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David McGrath Schwartz

Poker Dome Theater Opens at Neonopolis

31 July 2006

LAS VEGAS -- After months of delay, officials unveiled the Poker Dome on Friday, with the hope that the so-called poker arena could provide a boost to the flailing Neonopolis.

With a crowd of onlookers and media cameras, the poker chamber, audience room and control room were displayed.

There are plenty of colorful lights and sound effects for the Poker Dome, which one VIP getting a tour likened to a set of "Who Wants to be a Millionaire?" for poker players. The room reportedly cost $6.5 million.

"This is a great start to the rebirth of Las Vegas," said Mayor Oscar Goodman, martini in hand.

"Neonopolis, I hate to say it, is going to be a success," he joked.

Conceived under former Mayor Jan Jones' administration, Neonopolis has struggled to retain tenants since its opening. The city built and owns the parking garage underneath the project. Neonopolis has recently been acquired by new owners, though their plans are secret. All the tenants have left except a movie theatre, an ice cream shop and Jillian's: a bar, restaurant, bowling alley and video arcade.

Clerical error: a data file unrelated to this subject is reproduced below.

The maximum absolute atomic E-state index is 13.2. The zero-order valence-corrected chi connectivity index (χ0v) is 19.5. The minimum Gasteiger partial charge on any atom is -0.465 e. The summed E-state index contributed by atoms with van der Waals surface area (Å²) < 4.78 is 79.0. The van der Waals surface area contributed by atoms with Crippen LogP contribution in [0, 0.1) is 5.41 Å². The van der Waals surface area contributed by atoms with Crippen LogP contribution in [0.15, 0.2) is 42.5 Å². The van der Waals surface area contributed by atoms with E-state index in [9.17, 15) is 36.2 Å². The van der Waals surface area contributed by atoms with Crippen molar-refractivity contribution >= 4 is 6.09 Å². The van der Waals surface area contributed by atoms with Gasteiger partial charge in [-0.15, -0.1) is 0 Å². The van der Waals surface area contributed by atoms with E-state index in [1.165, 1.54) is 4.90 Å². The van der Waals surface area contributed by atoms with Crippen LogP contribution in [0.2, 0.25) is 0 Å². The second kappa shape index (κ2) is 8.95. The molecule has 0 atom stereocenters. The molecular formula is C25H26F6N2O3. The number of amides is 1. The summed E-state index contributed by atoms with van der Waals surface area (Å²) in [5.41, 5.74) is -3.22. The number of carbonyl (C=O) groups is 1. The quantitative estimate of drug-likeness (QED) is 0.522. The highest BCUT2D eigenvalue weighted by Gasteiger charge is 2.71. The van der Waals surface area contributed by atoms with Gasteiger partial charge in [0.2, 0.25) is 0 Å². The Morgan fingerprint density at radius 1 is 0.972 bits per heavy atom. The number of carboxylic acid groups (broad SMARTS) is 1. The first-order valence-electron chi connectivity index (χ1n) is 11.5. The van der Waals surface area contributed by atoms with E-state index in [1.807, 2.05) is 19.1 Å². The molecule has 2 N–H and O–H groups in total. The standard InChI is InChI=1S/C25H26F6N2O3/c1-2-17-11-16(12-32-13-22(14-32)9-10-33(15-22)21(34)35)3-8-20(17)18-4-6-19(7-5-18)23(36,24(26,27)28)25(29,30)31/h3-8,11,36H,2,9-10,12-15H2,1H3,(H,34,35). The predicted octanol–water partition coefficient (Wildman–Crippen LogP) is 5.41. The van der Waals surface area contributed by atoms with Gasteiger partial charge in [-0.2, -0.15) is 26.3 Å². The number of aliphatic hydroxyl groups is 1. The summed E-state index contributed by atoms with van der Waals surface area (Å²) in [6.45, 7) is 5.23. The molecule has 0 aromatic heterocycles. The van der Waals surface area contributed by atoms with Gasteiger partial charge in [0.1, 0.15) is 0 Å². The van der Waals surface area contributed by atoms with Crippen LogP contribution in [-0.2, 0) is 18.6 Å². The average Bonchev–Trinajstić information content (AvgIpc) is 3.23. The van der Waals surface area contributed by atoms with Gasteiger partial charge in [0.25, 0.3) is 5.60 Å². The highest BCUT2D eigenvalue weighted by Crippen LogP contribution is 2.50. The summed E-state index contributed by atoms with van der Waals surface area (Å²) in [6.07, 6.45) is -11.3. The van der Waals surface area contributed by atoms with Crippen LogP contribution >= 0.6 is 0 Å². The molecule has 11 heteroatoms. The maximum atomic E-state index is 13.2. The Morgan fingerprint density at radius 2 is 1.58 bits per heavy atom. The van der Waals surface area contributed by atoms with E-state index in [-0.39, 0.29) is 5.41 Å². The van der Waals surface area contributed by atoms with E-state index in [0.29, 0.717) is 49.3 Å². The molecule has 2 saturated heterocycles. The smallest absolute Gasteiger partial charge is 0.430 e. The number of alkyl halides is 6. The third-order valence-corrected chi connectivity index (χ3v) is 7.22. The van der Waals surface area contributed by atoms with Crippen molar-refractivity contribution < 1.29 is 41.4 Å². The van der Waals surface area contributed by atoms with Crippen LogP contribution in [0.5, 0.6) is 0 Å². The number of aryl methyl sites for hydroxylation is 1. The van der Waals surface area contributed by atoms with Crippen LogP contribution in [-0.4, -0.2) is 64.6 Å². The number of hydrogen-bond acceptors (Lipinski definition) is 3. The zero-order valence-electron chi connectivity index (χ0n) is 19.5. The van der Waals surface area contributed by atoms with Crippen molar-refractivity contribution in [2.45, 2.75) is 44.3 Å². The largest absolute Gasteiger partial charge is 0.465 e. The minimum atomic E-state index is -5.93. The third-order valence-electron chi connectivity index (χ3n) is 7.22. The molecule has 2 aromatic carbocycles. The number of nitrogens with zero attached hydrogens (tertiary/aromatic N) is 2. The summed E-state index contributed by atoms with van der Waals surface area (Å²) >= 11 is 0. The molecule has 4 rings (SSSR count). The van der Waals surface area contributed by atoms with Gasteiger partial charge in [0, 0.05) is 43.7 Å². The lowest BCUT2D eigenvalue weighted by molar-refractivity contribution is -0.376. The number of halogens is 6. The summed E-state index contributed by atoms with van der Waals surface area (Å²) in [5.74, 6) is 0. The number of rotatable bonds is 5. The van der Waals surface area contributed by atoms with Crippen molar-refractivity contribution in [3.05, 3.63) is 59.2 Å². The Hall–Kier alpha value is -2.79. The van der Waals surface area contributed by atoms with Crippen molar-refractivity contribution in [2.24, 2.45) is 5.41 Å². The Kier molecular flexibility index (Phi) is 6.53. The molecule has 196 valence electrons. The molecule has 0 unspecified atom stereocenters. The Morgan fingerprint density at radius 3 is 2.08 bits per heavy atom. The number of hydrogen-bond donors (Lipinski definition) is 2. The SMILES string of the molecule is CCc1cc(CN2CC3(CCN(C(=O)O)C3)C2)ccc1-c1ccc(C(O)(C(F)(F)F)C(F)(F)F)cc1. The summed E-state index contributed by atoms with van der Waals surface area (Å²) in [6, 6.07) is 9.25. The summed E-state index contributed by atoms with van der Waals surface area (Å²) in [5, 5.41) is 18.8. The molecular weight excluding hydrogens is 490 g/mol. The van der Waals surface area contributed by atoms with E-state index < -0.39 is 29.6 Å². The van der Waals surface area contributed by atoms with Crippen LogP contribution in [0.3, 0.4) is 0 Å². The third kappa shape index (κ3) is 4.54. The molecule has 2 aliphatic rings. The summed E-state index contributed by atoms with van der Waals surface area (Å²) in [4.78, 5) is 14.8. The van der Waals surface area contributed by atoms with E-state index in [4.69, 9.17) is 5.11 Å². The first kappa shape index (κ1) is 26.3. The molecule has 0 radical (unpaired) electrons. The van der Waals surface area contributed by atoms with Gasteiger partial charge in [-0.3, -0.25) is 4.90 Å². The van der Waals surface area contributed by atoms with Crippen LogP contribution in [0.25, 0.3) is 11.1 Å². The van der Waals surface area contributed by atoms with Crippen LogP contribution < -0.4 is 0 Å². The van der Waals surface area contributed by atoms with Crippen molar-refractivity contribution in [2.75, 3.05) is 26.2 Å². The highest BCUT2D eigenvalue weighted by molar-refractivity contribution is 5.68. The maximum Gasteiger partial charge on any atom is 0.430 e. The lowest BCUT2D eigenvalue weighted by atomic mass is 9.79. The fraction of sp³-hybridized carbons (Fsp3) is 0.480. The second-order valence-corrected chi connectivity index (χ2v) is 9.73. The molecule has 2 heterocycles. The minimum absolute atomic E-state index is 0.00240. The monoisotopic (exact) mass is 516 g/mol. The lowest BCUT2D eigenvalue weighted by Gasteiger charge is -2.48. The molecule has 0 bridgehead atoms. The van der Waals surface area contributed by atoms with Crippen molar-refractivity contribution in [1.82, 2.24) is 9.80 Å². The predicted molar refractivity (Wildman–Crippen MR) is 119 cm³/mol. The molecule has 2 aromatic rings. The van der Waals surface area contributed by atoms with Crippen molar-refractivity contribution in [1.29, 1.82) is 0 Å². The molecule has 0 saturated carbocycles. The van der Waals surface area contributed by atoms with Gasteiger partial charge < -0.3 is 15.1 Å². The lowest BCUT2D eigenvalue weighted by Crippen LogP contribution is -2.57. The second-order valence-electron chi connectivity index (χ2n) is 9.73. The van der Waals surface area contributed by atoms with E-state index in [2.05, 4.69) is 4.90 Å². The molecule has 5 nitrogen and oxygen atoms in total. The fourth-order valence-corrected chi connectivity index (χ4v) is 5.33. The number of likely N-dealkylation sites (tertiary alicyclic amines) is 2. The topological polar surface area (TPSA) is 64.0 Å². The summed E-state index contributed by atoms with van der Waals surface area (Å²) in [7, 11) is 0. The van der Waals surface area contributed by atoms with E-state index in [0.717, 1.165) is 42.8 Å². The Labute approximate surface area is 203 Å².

Rick Kulis, president of Hollybrook Regency Inc., which is promoting and running the TV series to be filmed at the dome, said he is not perturbed by the lack of neighbors.

"You have to start someplace," he said.

Kulis has said that he wants Poker Dome to generate energy and buzz for downtown, with audiences of more than 150 coming to the weekly " Poker Dome Challenge."

The series, which airs on Sundays on FOX Sports Net, has been going on for the past nine weeks in a converted room at the Tropicana.

The players are wired to microphones, their heart beats are monitored and televised, and the cards have electronic chips in them so they can be displayed to the audience.

Meanwhile, a live audience can follow the action through soundproof, one-way glass.

The show has gotten mixed reviews, with some people questioning the talent of players.

"So few people knew about it during the first weeks, it was pretty easy to get on," Cummis said. "We're ramping up the level by the week."

When news of the Poker Dome concept first came out, some Gaming Control Board members raised their eyebrows, saying that organizers could need an unrestricted gaming license to host poker tournaments. That would be an impossibility at Neonopolis.

But after an opinion from the attorney general's office, the Gaming Control Board gave the go-ahead -- primarily because the contestants on the "game show" enter for free and the chips have no value. Each winner receives $25,000 and a seat at one of six televised semifinals. Ultimately, the final players will play in a final event worth $1 million.

But if Poker Dome is a success, it's the only one so far for Neonopolis.